Our dogs, Douglas Fur and Barkley, are generally affable fellows who want nothing more than to play Frisbee in the yard or cuddle up next to someone on the couch. But they are also savage, bloodthirsty hellbeasts.
The transition from the former to the latter is instant, and it happens nearly every time we encounter dogs off their leashes. Douglas, the older and larger of our boys, will start jumping, barking and pulling as hard as he can, while Barkley follows his cue (because Barkley does everything Douglas does). Then the other dogs, who generally are just friendly dopes in the way most dogs are generally just friendly dopes, amble up to our dogs as we try our best to pull our (130 pounds of) dogs away or at least get in between them and the off-leash dogs. This is always a harrowing experience, and it has on occasion led to dogs and us being bitten.
It wasn’t always like this, though. Douglas and Barkley used to get along well with every dog they met. The trouble started last fall at Randall Park, when some off-leash dog ran up to Douglas and attacked him. Douglas, who is always on a leash as mandated by city law, was all excited — “Oh, look, a new friend. Let’s lick each other’s faces and play together all afternoon!” — but things turned ugly fast — “Wait. Why are you biting me? Oh no! Forget running and playing. Let’s try to kill each other until we’re finally separated.” Since then, if he’s on a leash and the other dog isn’t, he goes berserk.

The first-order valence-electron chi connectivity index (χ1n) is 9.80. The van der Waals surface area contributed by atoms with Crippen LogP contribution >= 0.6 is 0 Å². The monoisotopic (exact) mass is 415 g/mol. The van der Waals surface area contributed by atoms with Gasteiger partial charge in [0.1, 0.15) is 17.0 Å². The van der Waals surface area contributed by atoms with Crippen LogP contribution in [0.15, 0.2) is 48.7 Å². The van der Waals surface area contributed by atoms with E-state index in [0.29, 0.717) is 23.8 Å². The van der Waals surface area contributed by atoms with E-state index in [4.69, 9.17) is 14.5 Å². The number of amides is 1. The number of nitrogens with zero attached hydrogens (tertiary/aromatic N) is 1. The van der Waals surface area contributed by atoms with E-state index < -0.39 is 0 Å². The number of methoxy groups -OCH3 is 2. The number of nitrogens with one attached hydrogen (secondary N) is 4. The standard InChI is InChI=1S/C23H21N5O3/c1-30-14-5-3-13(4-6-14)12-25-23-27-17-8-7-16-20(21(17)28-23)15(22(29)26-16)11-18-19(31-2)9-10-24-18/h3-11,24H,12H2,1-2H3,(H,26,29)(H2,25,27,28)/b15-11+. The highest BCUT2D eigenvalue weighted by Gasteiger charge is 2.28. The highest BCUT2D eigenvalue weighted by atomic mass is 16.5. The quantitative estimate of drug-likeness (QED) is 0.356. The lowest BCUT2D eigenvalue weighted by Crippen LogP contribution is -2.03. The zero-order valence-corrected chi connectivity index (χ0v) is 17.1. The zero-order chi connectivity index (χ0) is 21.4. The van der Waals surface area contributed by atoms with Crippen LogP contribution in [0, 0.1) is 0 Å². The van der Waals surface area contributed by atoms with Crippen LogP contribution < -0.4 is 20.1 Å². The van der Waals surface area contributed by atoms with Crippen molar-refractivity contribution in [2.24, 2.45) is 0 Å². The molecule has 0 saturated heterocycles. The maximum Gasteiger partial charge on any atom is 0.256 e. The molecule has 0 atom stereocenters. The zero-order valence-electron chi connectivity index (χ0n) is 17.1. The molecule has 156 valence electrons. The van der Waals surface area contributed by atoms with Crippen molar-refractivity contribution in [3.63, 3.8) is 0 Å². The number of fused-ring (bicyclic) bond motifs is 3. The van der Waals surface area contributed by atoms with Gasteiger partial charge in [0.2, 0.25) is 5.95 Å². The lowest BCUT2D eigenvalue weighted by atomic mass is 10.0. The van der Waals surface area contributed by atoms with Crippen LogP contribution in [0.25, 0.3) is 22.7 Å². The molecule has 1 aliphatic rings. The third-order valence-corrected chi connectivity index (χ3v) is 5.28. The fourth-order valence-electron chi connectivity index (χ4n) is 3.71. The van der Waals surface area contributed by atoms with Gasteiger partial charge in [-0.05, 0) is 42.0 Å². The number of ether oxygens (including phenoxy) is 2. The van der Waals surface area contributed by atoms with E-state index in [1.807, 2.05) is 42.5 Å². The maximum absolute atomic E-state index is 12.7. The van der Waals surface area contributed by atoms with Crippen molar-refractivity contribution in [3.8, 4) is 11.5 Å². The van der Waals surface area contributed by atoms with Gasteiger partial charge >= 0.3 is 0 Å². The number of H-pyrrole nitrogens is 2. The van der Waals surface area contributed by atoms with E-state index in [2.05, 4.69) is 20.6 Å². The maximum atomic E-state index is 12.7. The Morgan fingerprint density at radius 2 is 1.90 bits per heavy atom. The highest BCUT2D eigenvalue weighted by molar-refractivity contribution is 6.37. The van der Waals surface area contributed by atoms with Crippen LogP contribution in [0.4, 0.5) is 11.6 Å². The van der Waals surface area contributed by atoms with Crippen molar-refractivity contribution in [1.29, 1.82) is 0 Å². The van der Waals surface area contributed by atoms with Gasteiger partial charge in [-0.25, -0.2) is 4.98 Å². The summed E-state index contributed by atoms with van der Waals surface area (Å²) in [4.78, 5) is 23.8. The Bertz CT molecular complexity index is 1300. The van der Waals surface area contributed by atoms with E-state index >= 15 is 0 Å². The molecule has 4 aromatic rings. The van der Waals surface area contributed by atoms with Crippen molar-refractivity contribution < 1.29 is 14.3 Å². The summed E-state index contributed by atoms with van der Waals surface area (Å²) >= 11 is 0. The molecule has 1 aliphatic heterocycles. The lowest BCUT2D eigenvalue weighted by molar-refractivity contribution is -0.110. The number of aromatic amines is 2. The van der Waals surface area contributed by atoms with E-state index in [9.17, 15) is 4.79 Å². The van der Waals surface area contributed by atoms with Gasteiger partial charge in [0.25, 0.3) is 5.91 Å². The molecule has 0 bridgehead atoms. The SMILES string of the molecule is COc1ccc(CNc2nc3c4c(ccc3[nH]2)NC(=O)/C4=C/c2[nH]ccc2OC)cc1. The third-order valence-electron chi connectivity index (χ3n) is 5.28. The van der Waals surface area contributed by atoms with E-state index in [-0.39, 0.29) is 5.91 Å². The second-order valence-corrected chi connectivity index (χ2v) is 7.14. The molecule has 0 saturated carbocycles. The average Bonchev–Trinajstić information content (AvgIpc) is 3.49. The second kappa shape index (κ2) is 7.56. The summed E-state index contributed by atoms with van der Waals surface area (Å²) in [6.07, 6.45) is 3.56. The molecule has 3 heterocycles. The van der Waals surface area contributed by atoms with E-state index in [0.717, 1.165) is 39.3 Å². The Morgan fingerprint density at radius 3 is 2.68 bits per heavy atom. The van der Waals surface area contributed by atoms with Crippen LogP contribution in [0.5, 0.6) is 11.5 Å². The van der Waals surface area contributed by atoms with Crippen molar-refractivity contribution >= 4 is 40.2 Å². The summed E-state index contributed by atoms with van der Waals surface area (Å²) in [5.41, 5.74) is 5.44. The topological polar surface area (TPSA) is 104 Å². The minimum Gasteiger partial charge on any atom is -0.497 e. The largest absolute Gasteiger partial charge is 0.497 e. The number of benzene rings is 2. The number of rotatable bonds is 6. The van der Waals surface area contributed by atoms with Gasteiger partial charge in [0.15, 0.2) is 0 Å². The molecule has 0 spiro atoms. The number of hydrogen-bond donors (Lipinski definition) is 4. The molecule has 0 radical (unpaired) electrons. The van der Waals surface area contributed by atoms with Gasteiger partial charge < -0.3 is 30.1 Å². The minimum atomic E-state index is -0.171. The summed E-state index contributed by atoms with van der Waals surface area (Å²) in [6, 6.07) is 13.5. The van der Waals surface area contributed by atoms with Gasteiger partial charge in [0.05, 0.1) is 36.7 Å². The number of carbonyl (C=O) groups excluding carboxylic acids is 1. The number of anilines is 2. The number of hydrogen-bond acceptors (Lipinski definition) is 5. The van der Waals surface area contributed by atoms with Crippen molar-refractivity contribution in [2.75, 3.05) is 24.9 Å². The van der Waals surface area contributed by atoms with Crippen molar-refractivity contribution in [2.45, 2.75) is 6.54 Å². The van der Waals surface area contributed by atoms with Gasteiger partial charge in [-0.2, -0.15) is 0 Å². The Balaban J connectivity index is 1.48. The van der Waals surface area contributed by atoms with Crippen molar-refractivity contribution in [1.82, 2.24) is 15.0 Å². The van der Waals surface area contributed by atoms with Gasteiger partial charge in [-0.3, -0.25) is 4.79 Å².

If both dogs are leashed, he’s cool. If he’s off leash up on a mountain trail hiking with us and he encounters other dogs, he’s cool. But if he’s leashed and the other guy isn’t — which happens with shocking frequency, either on walks in the neighborhood or at the park — Douglas will lose his tiny little dog mind. And Barkley will follow suit, because that’s what he does. Then it becomes a whole thing.
The people whose dogs are off-leash in those instances do not understand that at all. They think because their dogs are friendly and well-adjusted, our dogs are, too. They see us pull our dogs away and, still, they generally fail to understand the urgency of the situation. They say things like, “Oh, it’s OK. My dogs are friendly,” to which I usually reply, “Mine are, too. But if you don’t get your dogs away from my dogs, my dogs will kill and eat them.” It’s embarrassing, and I want to explain that they’re good boys at heart who just got traumatized at the park one day. But, amid all the snarling and baring of teeth and the strain of pulling back 130 pounds of dog, there’s never time for that.
So, I’m taking this opportunity now to implore all of you within Yakima’s city limits to please keep your dogs on their leashes. I know your dogs are well-behaved and can handle being off leash. And I know that when they amble up to my dogs, they probably just want to be friends. But my dogs don’t know that.
— The Indoorsman